WELCOME TO THE SAW SAFETY TEAM
In 2014 tree care and logging officially became the most dangerous work in the United States with a discouraging 78 deaths per year. Accidents abound when falling trees, chainsaws, and heights are combined. Arborists are not the only workers using chainsaws. Landscapers, golf course workers, city and county workers, and many others in the public and private sectors all commonly use chainsaws.
Saw Safety is a weekly newsletter of safety tips created by the UGA Saw Safety Team. This newsletter is for professionals in tree care and landscape, men and women who put a saw in wood. The letter offers one tip per week, is short and sweet, easy to share, and perfect for tailgate meetings. The goal of Saw Safety is to help companies and public sector entities create a culture of safety within their organizations and to encourage safety discussions. The steady stream of safety tips is punctuated with tips on sharpening, equipment, and other great resources. Illustrative, educational, and occasionally funny videos are embedded in the newsletter, when appropriate, and with full respect to copyrights. An event feed from the Georgia Arborist Association keeps readers up-to-date on trainings offered throughout the state.
In the seven months since it was created, subscription has grown over 200% and the newsletter is widely recirculated. The Saw Safety newsletter is both deadly serious and lightly humorous. One reader commented, “We recently put together a safety training class for volunteers in our CERT Team (Community Emergency Response Team) and other volunteers. Used some of these videos to illustrate what stupidity really looks like.”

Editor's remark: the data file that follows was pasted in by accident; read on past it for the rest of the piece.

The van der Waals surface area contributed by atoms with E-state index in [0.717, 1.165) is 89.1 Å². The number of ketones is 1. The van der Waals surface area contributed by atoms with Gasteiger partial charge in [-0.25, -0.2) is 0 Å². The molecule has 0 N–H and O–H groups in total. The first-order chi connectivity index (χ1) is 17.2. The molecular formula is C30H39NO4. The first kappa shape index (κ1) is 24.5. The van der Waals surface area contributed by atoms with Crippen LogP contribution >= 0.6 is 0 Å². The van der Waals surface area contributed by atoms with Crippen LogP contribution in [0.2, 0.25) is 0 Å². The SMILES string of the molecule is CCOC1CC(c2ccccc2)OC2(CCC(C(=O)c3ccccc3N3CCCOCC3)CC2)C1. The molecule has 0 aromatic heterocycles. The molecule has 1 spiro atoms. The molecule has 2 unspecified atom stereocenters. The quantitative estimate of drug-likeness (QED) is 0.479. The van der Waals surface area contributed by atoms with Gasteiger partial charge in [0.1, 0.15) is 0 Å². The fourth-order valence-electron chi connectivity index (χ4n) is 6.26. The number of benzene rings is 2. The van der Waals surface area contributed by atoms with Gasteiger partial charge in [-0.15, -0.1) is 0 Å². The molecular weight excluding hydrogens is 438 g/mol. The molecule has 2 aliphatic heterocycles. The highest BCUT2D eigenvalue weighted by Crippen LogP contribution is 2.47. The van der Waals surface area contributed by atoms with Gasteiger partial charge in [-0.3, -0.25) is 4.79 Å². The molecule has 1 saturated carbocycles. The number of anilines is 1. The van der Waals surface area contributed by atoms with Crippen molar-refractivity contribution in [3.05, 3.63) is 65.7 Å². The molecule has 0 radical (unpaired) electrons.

CATCH UP WITH US
Take a Good Look at the Tree Safety isn’t just a slogan, it’s a way of life. Before you cut or climb a tree, take time to assess the tree for hazards. Put your hard hat on and take a good look at the tree. Some tree dangers are readily … Read more
Safety isn’t just a slogan, it’s a way of life. Warren Williams of North American Training Solutions demonstrates a cool cut below. This stump cut can come in handy when one of your clients wants you to make a plant stand out of the tree stump or just wants the … Read more
Safety first…because accidents last. The throttle interlock trigger prevents the throttle from engaging accidentally. If the interlock is not depressed, the throttle cannot engage. The feller must have his left hand firmly on the handle to depress the interlock and trigger at the same time. The throttle interlock prevents the … Read more
SO WHO ARE THE SAW TEAM ANYWAY?
- Welcome to the UGA Saw Safety Series
- Hard Hats, Helmets, and Tree Care
- Excuse me, did you say “Hearing Protection?”
- Eye and Face Protection
- Chainsaw Chaps or Pants
- Boots and Gloves
- Carrying and Transporting Chainsaws
- Happy Halloween from the Saw Safety Team
- Tree Care Industry Association and The Dripline
- Safe Start
- Cool Equipment Break
- Saw Safety Holiday Demonstration
- Five Signs of a Dull Saw Chain
- Chains and Cutters
- Sharpening Tips
- The Bar
- Oil and Fuel
- Smoking and Fueling
- Chainsaw Sculpture
- Turn Your Saw Upside Down to Get the Chain Tight
- Mechanical Advantage
- Mechanical Advantage with Ropes and Knots
- Last Chance for Saw Safety Training
- Inertia Chain Brake
- Three More Critical Saw Safety Features
- Cool Cut: The Stump Cut
- Site Assessment: The Tree
WANT TO GET IN TOUCH WITH THE SAW SAFETY TEAM?
The Saw Safety Team has well over a hundred and fifty years of tree care experience.
We bring together two powerful educational teams to create Saw Safety.
UGA Extension helps Georgians become healthier, more productive, financially independent and environmentally responsible. Extension agents stay in touch with issues relevant to people in local communities through county Extension offices.
North American Training Solutions delivers innovative and professional arboriculture training and education to industry nationwide.